2. Basic Nutrition Guidelines

Jim Maxwell's Advice:  Basic Nutrition Guidelines

Here are some basic nutrition guidelines: how to maintain a healthy weight  and provide the body with quality nutrients, the building blocks for your athletic  and growing body.

Don't eliminate any food group
Protein, quality fats and oils, carbohydrates and water are the macro nutrition food groups. All are required for long term balanced nutrition.

Calories in -- Calories out
Eat no more than your body burns. By monitoring your weight, you can learn to consume the calories you need. Athletes burn more calories than sedentary people. This is why athletes need to eat more. We burn about 100 calories for each mile we run. 5 miles a day is 500 more calories. This will be a 20% increase in nutritional requirements to maintain your weight. Maintaining your weight is critical. Young athletes, with growing bodies need to daily weigh themselves, and not move into weight loss as running distances build up.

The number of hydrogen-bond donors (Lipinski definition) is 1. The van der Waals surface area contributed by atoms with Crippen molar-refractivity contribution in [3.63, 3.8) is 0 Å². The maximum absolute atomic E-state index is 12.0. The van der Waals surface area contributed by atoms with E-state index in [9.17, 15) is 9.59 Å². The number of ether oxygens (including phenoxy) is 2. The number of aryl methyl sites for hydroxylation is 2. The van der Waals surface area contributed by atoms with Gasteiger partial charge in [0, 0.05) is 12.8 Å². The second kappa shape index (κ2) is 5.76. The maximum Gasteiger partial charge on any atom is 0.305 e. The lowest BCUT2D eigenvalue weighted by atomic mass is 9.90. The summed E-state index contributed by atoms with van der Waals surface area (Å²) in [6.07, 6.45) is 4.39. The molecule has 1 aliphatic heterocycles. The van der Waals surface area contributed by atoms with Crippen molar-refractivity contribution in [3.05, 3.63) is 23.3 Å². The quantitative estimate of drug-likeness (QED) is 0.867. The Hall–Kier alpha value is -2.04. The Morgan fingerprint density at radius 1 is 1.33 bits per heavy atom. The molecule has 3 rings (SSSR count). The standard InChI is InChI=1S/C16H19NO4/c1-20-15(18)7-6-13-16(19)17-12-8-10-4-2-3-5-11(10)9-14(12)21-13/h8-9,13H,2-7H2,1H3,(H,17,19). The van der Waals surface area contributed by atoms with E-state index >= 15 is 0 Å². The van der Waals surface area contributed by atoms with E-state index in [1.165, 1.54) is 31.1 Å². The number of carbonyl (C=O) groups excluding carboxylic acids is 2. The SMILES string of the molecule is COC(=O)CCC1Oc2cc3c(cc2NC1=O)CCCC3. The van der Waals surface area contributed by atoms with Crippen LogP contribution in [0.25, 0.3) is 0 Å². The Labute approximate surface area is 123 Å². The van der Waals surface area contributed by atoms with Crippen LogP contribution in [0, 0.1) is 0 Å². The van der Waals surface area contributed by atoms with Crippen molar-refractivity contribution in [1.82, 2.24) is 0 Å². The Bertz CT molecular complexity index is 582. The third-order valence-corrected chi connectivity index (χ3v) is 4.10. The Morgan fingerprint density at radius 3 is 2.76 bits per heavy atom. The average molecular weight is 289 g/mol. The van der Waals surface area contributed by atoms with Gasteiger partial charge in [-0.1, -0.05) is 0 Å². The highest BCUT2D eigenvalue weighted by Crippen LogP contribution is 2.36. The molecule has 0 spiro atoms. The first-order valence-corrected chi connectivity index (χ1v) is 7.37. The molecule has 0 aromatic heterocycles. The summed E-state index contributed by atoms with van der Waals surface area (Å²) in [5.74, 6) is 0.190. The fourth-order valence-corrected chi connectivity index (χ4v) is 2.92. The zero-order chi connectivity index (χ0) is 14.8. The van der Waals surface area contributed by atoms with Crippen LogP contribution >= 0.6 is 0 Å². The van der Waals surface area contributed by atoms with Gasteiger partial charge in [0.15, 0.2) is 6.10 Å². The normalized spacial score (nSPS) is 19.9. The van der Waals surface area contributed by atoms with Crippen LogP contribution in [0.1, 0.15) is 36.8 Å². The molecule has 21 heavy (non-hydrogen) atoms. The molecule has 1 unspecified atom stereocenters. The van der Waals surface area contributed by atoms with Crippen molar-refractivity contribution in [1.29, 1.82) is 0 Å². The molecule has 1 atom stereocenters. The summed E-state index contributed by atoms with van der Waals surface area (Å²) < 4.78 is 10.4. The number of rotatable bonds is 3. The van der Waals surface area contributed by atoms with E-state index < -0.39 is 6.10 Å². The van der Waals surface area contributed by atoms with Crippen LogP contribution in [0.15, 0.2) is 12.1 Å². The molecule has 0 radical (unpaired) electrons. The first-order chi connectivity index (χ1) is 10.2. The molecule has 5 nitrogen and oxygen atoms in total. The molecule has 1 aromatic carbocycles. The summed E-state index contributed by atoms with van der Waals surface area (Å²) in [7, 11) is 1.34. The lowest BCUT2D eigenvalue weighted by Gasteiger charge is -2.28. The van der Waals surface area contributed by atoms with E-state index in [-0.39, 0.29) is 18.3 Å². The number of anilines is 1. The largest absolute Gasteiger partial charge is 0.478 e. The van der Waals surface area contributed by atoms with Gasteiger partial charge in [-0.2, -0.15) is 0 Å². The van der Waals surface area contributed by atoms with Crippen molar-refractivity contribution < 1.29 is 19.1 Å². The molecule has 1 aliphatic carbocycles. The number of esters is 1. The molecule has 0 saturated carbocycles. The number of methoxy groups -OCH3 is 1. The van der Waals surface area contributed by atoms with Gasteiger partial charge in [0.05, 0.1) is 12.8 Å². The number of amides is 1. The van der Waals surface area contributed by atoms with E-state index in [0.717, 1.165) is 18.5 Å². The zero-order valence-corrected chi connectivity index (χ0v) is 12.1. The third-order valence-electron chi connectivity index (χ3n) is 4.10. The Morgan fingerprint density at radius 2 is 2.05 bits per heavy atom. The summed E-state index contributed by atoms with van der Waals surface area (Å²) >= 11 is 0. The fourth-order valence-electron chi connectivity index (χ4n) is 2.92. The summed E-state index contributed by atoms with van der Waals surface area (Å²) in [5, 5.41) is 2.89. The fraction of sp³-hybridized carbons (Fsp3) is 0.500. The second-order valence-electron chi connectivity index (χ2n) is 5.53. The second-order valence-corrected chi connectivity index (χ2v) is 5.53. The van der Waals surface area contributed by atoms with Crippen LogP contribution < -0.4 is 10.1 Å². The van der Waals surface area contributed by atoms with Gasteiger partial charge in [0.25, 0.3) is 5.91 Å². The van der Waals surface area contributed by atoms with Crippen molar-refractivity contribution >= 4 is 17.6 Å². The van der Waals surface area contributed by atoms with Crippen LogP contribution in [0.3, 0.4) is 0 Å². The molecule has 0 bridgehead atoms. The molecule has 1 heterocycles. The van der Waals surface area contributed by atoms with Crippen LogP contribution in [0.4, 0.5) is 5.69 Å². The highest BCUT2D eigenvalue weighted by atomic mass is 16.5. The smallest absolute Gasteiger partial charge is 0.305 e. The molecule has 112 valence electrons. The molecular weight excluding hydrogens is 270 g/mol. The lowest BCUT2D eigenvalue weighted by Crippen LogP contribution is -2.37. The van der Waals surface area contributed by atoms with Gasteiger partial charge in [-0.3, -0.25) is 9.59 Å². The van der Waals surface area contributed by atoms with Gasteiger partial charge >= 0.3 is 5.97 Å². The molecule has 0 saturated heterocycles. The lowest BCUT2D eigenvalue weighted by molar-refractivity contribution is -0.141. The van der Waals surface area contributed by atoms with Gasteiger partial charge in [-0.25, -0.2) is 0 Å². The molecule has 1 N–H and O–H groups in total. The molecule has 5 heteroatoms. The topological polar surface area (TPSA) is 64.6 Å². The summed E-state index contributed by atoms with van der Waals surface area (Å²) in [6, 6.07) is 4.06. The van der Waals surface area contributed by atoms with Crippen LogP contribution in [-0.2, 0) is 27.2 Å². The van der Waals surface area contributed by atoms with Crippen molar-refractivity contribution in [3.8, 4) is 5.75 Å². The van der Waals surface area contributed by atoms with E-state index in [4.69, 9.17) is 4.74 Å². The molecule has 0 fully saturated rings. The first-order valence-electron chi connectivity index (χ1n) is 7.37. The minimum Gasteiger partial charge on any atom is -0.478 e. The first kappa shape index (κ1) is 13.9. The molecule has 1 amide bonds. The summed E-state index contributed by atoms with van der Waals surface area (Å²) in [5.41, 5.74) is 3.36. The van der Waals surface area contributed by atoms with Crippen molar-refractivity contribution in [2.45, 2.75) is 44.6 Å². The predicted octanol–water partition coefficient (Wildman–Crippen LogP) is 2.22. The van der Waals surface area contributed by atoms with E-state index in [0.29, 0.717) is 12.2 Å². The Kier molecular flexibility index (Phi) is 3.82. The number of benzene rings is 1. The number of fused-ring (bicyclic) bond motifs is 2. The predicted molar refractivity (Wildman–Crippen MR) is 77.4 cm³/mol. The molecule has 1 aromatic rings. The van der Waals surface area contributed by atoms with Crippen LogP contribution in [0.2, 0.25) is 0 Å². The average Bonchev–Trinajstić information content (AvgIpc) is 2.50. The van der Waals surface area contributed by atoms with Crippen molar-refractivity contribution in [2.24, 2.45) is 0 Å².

Eat often, don't go hungry.  Hunger is the body telling you it needs nutrients, listen to you body. The old idea of 3 meals a day is just that, old theory. Multiple  smaller meals, healthy snacks, post work out recovery eating, is current sports nutrition science.

Consume a colorful variety of foods
Nutrients,minerals, vitamins are linked to color in food.  Tomatoes, blueberries,  dark chocolate, leafy greens,colored bell  peppers and a variety of  fruits form a rainbow of nutrient density.  The more colorful your choices are the better it will be for you.

Everything counts in moderate amounts
There are no "bad" foods. What is bad is too much of one food. Variety is the key. Ice cream is fine, in moderation, once in a while. Same goes for any food item.  Variety results in physiological access to all the nutrients you need.

The less processed a food is the healthier it is for you
When a food is processed, nutrient value is taken out of it, to the point where it is often "enriched" in order to add nutrients back in. The closer a food is to its pre-harvest state (the vine) the more quality it will have. Get in the habit of reading the nutrition label on all food you buy at the store. Also read the ingredients listed. Are these things listed "food" or is this a science experiment?

Eat real food, the less processed the better.

These are basic guidelines and this is not intended to force change. The complete athlete needs to learn the basics of sports nutrition.

See you on the trails,

 Jim Maxwell